Monday, December 6, 2010

Pharmaceutical Counterfeiting: The Effect of Technology, Regulation, and Legislation on Manufacturer Liability

“As more technologies become available and affordable, plaintiffs will contend that companies not employing technological protections—especially for drugs highly likely to be counterfeited—breach some duty to consumers.”

Caitlin Blanche an Associate with Snell & Wilmer out of Orange County, writes an outstanding essay in the American Bar Associations Mass Torts, Winter 2010 edition regarding the legal and liability perspective of the pharmaceutical supply chain stakeholder and the overall issue of pharmaceutical supply as it relates to fraudulent, adulterated, sub-standard and counterfeit drug.

While clearly written for a pharmaceutical industry General Counsel, Ms. Blanche’s article should be a must read for all industry insider’s as they look at dealing with one of the most insidious threats to the pharmaceutical industry and health care consumers at large.

Ms. Blanche outlines the issue, discusses relevant technologies/solutions and reports on regulatory initiatives while concluding with:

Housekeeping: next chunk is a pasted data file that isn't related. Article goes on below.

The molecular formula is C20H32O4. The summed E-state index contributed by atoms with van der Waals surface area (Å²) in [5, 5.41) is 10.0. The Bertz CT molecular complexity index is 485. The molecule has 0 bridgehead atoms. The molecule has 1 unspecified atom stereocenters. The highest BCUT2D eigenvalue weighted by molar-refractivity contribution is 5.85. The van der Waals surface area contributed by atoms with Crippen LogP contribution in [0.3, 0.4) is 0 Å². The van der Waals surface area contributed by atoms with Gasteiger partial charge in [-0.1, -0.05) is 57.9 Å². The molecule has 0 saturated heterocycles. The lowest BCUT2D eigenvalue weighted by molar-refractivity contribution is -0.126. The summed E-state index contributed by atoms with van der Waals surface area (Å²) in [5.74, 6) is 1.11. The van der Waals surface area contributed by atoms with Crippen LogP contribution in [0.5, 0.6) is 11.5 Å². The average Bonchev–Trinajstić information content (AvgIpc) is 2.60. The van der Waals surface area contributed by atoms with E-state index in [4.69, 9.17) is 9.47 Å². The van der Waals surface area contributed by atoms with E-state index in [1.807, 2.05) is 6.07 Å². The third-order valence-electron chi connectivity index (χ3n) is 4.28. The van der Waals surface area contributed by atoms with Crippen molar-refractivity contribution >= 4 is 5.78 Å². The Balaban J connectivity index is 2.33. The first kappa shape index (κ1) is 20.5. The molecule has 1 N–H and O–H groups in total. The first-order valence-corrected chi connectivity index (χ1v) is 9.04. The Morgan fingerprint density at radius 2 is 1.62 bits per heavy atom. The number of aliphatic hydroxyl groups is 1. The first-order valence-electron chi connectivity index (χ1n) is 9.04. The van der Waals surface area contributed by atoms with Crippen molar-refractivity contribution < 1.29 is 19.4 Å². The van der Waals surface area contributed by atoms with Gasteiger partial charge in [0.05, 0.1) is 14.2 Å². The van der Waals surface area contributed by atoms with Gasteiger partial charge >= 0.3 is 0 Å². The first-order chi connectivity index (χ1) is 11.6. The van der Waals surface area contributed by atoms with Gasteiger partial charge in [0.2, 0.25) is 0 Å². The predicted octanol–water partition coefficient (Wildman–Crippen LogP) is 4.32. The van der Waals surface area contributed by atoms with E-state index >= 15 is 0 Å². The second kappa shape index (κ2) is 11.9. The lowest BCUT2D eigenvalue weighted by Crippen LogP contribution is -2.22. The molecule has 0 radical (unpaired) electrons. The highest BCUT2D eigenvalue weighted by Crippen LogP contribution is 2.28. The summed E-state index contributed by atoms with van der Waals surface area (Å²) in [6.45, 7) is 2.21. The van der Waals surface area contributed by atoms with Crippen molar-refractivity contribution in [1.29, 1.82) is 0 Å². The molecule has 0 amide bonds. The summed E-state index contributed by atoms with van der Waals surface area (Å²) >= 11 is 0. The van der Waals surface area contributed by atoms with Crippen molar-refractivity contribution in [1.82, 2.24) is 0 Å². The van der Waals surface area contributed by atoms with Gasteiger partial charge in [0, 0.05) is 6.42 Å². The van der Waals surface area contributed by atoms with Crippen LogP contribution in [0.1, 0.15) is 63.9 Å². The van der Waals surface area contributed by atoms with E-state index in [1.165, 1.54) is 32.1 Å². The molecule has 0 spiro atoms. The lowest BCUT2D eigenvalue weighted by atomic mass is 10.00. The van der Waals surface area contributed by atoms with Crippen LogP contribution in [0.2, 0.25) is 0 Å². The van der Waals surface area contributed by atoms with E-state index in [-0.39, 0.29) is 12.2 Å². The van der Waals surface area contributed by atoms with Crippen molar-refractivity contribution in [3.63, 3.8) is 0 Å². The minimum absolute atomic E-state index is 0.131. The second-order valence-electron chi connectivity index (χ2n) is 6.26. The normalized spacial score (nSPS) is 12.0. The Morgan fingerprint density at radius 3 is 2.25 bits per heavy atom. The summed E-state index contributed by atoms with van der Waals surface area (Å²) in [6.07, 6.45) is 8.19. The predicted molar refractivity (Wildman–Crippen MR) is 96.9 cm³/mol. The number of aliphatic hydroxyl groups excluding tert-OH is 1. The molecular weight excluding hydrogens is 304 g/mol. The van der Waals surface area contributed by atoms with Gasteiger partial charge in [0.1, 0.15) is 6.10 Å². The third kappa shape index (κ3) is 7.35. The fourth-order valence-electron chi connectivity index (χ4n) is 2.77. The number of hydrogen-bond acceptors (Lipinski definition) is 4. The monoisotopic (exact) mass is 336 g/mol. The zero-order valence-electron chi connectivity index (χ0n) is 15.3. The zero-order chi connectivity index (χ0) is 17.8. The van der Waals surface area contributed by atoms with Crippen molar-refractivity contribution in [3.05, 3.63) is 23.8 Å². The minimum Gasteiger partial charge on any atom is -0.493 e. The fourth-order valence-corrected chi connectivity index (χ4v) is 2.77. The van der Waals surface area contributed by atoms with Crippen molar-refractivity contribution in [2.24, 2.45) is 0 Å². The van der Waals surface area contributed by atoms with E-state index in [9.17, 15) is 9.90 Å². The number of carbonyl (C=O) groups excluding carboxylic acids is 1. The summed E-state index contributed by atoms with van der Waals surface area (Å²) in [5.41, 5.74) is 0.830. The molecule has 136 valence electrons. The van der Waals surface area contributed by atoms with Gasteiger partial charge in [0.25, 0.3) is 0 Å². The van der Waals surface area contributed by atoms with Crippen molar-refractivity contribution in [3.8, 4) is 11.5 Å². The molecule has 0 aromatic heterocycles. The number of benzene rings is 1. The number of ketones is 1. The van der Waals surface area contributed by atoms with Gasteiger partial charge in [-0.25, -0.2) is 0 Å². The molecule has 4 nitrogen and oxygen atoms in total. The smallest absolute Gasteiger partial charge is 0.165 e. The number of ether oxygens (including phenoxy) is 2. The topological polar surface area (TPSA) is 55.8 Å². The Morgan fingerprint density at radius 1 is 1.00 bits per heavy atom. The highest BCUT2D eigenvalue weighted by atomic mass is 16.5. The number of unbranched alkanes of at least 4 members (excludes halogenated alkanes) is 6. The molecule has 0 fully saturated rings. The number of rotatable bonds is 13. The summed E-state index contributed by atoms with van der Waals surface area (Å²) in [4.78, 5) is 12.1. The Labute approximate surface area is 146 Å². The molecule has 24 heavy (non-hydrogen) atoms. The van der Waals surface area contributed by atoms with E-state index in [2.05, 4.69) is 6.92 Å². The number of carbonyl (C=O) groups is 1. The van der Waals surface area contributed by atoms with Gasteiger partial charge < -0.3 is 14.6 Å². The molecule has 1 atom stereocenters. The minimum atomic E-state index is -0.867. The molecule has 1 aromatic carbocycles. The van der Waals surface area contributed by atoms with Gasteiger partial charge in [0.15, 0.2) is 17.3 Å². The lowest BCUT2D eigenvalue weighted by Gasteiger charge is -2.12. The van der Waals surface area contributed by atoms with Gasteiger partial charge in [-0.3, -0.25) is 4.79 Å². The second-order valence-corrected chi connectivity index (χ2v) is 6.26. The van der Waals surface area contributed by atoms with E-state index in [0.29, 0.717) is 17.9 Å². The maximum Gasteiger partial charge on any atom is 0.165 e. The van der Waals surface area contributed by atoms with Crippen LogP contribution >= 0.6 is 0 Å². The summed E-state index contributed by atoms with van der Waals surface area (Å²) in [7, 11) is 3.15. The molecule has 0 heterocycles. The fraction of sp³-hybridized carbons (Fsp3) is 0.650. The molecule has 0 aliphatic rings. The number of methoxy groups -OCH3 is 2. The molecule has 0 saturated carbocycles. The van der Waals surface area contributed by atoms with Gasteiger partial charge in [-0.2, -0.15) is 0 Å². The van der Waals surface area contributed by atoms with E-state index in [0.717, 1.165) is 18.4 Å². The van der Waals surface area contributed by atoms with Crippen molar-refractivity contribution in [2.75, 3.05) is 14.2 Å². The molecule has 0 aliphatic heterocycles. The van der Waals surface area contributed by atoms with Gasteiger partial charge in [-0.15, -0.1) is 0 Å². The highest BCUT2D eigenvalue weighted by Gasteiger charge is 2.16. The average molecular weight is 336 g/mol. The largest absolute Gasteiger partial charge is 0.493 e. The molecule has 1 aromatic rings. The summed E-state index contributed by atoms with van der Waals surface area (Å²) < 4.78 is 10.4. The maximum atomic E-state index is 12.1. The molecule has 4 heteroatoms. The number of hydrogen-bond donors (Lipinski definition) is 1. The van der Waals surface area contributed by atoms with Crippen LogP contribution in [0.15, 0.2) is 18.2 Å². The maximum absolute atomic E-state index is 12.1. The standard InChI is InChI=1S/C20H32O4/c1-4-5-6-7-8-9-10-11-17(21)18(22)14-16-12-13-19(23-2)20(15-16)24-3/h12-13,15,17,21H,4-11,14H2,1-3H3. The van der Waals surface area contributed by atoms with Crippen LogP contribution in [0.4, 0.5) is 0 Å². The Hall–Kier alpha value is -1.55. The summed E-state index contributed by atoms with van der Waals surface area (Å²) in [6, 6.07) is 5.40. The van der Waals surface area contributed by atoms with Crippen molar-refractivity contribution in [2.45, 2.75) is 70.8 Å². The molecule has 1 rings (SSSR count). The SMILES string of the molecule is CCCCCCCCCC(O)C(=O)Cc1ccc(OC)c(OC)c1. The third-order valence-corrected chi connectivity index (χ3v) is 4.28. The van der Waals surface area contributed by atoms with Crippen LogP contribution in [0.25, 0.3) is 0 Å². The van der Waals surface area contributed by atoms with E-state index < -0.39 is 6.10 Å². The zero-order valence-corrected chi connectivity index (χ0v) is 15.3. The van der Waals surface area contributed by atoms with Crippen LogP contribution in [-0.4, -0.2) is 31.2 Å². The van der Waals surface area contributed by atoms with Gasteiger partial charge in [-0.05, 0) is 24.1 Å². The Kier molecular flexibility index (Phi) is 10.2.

"Now, more than ever, attorneys should counsel clients about supply chain management, internal audits, the careful analysis and adoption of track-and-trace and anti-counterfeit technology, remedial measures, and monitoring of all relevant legislation introduced. Although courts have not yet imposed common-law liability for drug counterfeiting, there are a number of evolving variables in play, and plaintiffs could use any one of them to allege a new standard of care for manufacturers."

Secure Pharma Chain endorses Ms. Blanche's conclusions and encourages all within the supply chain to take proactive steps to secure their inventories from adulterated, fraudulent, sub-standard and counterfeit medications.

To read Ms. Blanche’s essay visit:

To learn more about anti-counterfeiting solutions for the pharmaceutical supply chain, visit:

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